“This was an innovative idea, using inmate labor,” said Commissioner Garry Fricks, who led the meeting in the work-related absence of Chairman Irwin Bagwell.
“They had a contractor overseeing the inmates from the company we bought the materials from, so we still got the warranty,” Fricks said.
Assistant County Manager Noah Simon credited Jail Administrator Bob Sapp and the Floyd County Sheriff’s Office for cobbling together the money-saving plan.
Simon said the extra charges went toward more walk pads to protect the roof surface during maintenance and to extend the roofing over the jail parapets “leaving fewer spots for water to seep in.”
A small portion of the amount paid for new boots for the inmate laborers, who worked during the summer heat wave when temperatures on the roof sometimes topped 140 degrees.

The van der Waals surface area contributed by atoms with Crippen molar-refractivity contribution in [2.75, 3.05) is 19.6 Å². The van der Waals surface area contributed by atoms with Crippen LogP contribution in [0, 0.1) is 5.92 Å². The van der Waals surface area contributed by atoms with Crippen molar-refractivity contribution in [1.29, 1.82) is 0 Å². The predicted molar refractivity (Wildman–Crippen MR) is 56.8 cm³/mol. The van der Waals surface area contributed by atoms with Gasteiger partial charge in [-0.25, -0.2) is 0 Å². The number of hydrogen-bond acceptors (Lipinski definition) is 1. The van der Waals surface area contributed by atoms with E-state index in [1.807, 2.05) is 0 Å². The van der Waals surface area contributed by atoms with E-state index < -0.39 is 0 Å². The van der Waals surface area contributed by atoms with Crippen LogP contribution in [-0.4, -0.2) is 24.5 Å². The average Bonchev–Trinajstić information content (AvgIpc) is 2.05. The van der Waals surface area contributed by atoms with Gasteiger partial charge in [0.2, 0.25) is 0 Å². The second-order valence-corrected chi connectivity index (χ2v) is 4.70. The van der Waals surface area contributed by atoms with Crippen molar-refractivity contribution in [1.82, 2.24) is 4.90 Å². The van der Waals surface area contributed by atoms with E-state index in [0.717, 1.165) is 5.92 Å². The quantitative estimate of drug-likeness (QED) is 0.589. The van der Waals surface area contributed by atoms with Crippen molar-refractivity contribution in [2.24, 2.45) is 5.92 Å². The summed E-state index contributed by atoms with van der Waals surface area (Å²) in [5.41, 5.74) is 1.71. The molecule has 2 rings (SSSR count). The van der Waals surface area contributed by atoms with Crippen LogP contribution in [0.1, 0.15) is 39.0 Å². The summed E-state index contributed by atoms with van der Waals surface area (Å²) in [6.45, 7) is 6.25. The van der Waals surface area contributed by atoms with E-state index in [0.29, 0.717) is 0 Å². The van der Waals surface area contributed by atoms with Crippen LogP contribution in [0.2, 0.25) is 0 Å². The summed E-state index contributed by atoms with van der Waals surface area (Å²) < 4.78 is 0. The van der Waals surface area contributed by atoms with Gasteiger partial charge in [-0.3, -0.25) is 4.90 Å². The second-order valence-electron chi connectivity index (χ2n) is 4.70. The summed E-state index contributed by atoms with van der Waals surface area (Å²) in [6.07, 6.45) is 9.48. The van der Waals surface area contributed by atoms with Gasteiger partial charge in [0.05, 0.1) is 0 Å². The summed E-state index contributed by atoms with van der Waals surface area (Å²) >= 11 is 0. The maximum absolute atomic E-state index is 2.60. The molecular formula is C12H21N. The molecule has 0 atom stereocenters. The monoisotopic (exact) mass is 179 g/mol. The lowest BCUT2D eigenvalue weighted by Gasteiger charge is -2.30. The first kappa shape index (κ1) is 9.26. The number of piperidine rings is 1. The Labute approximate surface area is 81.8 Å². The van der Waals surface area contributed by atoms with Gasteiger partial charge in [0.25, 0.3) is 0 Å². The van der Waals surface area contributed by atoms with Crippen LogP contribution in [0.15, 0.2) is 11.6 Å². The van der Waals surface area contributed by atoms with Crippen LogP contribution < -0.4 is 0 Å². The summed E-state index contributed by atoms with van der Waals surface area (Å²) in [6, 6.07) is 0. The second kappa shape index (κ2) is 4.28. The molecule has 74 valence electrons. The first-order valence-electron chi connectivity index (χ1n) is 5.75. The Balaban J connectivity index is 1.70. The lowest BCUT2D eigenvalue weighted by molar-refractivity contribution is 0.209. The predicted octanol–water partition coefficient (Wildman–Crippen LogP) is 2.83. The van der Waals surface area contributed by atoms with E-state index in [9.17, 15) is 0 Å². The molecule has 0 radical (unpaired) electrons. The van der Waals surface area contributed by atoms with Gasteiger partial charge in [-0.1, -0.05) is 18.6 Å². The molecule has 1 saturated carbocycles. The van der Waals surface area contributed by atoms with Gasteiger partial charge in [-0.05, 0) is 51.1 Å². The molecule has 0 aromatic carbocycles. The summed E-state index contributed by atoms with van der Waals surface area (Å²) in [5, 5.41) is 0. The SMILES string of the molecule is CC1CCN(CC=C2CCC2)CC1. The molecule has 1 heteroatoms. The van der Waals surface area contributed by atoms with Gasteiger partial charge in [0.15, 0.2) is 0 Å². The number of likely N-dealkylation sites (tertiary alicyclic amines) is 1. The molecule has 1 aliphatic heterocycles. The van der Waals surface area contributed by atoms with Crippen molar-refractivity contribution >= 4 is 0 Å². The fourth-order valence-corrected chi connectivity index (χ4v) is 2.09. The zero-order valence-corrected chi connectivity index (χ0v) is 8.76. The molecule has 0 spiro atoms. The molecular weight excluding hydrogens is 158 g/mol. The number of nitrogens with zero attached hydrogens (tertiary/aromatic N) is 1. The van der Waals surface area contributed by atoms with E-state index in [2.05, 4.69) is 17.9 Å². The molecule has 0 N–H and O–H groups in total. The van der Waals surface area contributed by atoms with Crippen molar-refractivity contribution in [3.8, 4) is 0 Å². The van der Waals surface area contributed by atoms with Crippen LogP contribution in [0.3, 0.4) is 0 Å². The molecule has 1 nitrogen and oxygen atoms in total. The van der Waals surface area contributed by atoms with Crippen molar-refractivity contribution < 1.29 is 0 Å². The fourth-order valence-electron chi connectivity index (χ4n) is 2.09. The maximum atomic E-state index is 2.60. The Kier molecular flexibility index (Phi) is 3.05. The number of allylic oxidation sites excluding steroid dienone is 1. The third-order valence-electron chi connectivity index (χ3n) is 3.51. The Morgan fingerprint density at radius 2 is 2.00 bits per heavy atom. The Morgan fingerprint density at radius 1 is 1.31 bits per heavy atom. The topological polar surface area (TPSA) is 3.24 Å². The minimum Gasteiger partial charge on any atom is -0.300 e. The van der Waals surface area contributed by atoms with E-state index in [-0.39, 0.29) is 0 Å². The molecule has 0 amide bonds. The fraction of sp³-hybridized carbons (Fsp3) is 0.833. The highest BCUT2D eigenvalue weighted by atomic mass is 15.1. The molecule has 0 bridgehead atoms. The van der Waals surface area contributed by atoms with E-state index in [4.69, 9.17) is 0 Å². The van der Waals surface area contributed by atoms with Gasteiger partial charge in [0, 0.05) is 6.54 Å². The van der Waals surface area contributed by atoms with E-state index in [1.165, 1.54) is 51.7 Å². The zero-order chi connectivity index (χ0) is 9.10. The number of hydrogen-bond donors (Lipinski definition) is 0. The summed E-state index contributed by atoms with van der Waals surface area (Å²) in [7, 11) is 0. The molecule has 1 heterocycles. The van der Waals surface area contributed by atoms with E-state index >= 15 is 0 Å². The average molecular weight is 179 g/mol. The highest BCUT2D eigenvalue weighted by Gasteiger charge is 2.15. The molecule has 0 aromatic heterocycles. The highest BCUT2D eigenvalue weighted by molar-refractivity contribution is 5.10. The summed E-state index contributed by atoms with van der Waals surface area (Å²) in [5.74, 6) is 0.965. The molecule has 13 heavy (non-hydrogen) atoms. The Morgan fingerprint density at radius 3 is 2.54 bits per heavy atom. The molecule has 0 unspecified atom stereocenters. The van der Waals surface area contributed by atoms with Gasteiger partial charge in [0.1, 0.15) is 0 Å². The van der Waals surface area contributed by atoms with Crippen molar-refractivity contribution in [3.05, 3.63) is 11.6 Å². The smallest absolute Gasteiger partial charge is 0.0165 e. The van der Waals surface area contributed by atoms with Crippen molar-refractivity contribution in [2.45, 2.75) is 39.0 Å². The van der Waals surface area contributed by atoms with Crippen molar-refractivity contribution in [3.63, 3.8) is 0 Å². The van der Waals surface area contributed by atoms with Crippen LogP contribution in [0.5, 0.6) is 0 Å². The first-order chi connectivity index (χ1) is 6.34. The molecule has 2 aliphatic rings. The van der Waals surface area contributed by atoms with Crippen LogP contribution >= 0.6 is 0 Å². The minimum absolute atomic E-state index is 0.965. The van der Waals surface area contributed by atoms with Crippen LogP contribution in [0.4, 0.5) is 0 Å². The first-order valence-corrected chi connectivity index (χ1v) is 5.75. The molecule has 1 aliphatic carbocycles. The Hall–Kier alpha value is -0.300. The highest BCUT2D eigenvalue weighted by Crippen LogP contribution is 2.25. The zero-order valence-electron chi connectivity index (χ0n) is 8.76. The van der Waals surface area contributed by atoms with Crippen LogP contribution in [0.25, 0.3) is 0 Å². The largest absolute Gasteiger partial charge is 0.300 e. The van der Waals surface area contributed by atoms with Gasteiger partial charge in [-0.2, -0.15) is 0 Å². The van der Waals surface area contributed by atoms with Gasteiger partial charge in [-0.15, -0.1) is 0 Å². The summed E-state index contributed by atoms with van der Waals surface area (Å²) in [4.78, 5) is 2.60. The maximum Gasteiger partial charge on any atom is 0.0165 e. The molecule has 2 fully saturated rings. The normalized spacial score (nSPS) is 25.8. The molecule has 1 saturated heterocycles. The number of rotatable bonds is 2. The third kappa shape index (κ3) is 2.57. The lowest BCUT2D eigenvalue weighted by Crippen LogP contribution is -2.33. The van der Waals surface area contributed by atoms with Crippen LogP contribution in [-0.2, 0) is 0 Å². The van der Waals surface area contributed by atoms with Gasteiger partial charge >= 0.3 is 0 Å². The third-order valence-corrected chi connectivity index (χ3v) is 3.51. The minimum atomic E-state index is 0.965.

“Their boots were melting and burning their feet,” Simon told the board.
Funding for the project came from the jail surcharge fund.
Commissioners also approved the addition, at $9,845, of a digital audiolog recorder for the countywide emergency communications system being built by Harris Corp.
Simon said the county’s IT analyst hired to oversee the system recommended the upgrade to the way 911 traffic is recorded and stored. Spending on the project still remains below the $23.6 million contract price.
“They have the equipment and workers on-site, and Tom (Bowen) has looked at this. It’s surely cheaper to do it now instead of later,” Commissioner Rhonda Wallace said.
The board again deferred several other change orders requested by Harris to pay for unforeseen costs at the tower sites.
Commissioner John Mayes said more details are needed about the actual expenses. He said some companies — especially those dealing with governments — purposely bid low to win a contract, then boost the price later with change orders.
Click to see an archived report about the countywide radio system proposals.